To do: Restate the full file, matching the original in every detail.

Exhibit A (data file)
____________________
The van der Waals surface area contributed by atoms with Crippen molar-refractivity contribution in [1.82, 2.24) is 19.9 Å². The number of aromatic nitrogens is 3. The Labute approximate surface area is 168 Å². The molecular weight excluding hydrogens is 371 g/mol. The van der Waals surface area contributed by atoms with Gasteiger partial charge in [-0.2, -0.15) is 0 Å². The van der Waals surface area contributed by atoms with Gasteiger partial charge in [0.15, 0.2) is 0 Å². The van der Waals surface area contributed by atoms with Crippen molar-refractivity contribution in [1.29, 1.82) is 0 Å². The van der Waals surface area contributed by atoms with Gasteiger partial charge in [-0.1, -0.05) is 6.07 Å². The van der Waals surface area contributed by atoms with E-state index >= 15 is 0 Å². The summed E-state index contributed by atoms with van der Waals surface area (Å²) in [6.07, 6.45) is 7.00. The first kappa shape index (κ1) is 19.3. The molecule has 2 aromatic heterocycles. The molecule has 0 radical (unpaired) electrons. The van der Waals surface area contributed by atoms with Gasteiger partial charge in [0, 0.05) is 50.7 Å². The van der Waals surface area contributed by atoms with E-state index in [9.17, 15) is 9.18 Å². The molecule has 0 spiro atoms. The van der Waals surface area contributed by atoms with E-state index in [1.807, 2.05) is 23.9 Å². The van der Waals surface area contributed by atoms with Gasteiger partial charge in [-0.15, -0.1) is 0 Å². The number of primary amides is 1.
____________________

The van der Waals surface area contributed by atoms with Crippen molar-refractivity contribution in [1.82, 2.24) is 19.9 Å². The number of aromatic nitrogens is 3. The Labute approximate surface area is 168 Å². The molecular weight excluding hydrogens is 371 g/mol. The van der Waals surface area contributed by atoms with Gasteiger partial charge in [-0.2, -0.15) is 0 Å². The van der Waals surface area contributed by atoms with Gasteiger partial charge in [0.15, 0.2) is 0 Å². The van der Waals surface area contributed by atoms with Crippen molar-refractivity contribution in [1.29, 1.82) is 0 Å². The van der Waals surface area contributed by atoms with Gasteiger partial charge in [-0.1, -0.05) is 6.07 Å². The van der Waals surface area contributed by atoms with E-state index >= 15 is 0 Å². The summed E-state index contributed by atoms with van der Waals surface area (Å²) in [6.07, 6.45) is 7.00. The first kappa shape index (κ1) is 19.3. The molecule has 2 aromatic heterocycles. The molecule has 0 radical (unpaired) electrons. The van der Waals surface area contributed by atoms with Gasteiger partial charge in [0, 0.05) is 50.7 Å². The van der Waals surface area contributed by atoms with E-state index in [9.17, 15) is 9.18 Å². The molecule has 0 spiro atoms. The van der Waals surface area contributed by atoms with E-state index in [1.807, 2.05) is 23.9 Å². The van der Waals surface area contributed by atoms with Gasteiger partial charge in [-0.15, -0.1) is 0 Å². The number of primary amides is 1.